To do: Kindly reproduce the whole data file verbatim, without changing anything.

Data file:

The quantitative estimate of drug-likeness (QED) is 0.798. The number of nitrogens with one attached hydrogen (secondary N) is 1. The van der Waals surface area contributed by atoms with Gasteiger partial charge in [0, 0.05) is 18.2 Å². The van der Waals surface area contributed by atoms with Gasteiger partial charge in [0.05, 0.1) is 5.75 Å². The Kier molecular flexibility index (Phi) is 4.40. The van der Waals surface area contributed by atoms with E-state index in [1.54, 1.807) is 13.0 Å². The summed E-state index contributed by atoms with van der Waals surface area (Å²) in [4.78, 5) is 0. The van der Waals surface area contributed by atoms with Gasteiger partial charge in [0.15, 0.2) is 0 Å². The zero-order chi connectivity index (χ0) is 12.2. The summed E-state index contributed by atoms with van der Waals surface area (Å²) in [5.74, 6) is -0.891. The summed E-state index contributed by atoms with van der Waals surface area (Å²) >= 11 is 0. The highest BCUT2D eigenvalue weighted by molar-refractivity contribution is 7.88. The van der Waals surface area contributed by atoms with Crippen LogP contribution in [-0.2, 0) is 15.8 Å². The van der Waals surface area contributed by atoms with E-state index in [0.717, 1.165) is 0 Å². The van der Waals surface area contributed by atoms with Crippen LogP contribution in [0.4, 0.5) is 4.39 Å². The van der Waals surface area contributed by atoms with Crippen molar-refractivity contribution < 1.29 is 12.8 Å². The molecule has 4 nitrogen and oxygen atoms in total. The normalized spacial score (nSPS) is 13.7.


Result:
The quantitative estimate of drug-likeness (QED) is 0.798. The number of nitrogens with one attached hydrogen (secondary N) is 1. The van der Waals surface area contributed by atoms with Gasteiger partial charge in [0, 0.05) is 18.2 Å². The van der Waals surface area contributed by atoms with Gasteiger partial charge in [0.05, 0.1) is 5.75 Å². The Kier molecular flexibility index (Phi) is 4.40. The van der Waals surface area contributed by atoms with E-state index in [1.54, 1.807) is 13.0 Å². The summed E-state index contributed by atoms with van der Waals surface area (Å²) in [4.78, 5) is 0. The van der Waals surface area contributed by atoms with Gasteiger partial charge in [0.15, 0.2) is 0 Å². The zero-order chi connectivity index (χ0) is 12.2. The summed E-state index contributed by atoms with van der Waals surface area (Å²) in [5.74, 6) is -0.891. The summed E-state index contributed by atoms with van der Waals surface area (Å²) >= 11 is 0. The highest BCUT2D eigenvalue weighted by molar-refractivity contribution is 7.88. The van der Waals surface area contributed by atoms with Crippen LogP contribution in [-0.2, 0) is 15.8 Å². The van der Waals surface area contributed by atoms with E-state index in [0.717, 1.165) is 0 Å². The van der Waals surface area contributed by atoms with Crippen LogP contribution in [0.4, 0.5) is 4.39 Å². The van der Waals surface area contributed by atoms with Crippen molar-refractivity contribution < 1.29 is 12.8 Å². The molecule has 4 nitrogen and oxygen atoms in total. The normalized spacial score (nSPS) is 13.7.